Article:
Working with expectant parents can be one of the most rewarding types of child healthcare, as it sets the stage for the rest of a child’s healthy development. Healthcare workers in prenatal and perinatal care play a critical role in the health of moms and babies before and after birth. Here’s a look at some of the top careers in this important field.
Family Planning & Women’s Reproductive Health
Family planning and women’s reproductive health provide many opportunities for workers who want to assist patients as they navigate this delicate and important area of their care. The following are descriptions of some of the jobs in this healthcare specialty.
Women’s Mental Health
Whether they work with women who have postpartum depression, bipolar disorder, or addiction disorders, health care workers in the women’s mental health area have the opportunity to help provide comfort to patients who are suffering. The following are some of these positions.
Violence Prevention and Treatment
Professionals working with women who need services as a result of domestic violence services must be both knowledgeable and compassionate in order to be effective. This is a complicated issue and professionals who choose the following careers can be a great asset to the community, providing physical, mental, and emotional help to the women they serve.
Women’s Cancer Prevention, Screening, and Treatment
According to projections by the American Cancer Society, there will be 912,930 women diagnosed with some form of cancer in 2020 and 285,360 women are expected to die of the disease. Given these staggering numbers, people studying to enter a healthcare career may be interested in specializing in helping cancer patients. The following are some jobs that contribute to the fight against cancer.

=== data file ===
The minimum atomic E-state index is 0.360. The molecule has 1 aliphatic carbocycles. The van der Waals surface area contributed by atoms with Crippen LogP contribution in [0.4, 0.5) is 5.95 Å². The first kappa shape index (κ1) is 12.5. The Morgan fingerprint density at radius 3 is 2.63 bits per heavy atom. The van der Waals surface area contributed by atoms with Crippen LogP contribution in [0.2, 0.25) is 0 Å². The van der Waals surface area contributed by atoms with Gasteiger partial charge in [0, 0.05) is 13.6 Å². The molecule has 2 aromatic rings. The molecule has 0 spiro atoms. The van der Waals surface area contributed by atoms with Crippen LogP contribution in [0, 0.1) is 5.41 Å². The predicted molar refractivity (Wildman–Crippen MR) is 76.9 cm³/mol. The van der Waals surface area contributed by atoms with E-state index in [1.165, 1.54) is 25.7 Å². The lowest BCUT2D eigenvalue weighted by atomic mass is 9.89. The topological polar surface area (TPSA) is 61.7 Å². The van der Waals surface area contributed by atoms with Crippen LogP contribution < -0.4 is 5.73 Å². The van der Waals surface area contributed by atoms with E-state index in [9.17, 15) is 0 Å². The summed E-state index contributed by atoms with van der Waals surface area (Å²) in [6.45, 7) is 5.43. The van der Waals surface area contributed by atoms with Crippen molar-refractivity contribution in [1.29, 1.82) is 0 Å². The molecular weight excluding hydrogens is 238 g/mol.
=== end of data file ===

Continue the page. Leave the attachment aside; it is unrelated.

Public Health & Women’s Advocacy
People don’t have to work directly with patients to have an impact on the women’s health field. Professionals who educate the public about women’s health or advocate on behalf of the issues that arise among these patients also play a central role in improving health outcomes. The following are some of the jobs related to public health and women’s advocacy.
Q&A with 3 Women’s Health Practitioners
Dr. Rajan Grewal is a board-certified psychiatrist in private practice and an adjunct professor at the University of Arizona Department of Psychiatry. She focuses on integrative women’s mental health in her practice, Wildflower Psychiatry (wildflowerpsychiatry.com).
Amanda Gorman is a board-certified pediatric nurse practitioner, specializing in primary and urgent pediatric care. An early adopter of health technology for the family, she founded Nest Collaborative in early 2017 to address the growing need for affordable and easy access to reliable health care for families with young children.
Dr. Enchanta Jenkins is a board-certified OB/GYN physician specializing in women’s health and general/medical care. She has over 25 years of medical/health care experience and enjoys helping clients through medical visits or music or books. She can be reached at dr.enchanta on Instagram or Dr.Enchantaj Gyn on Facebook.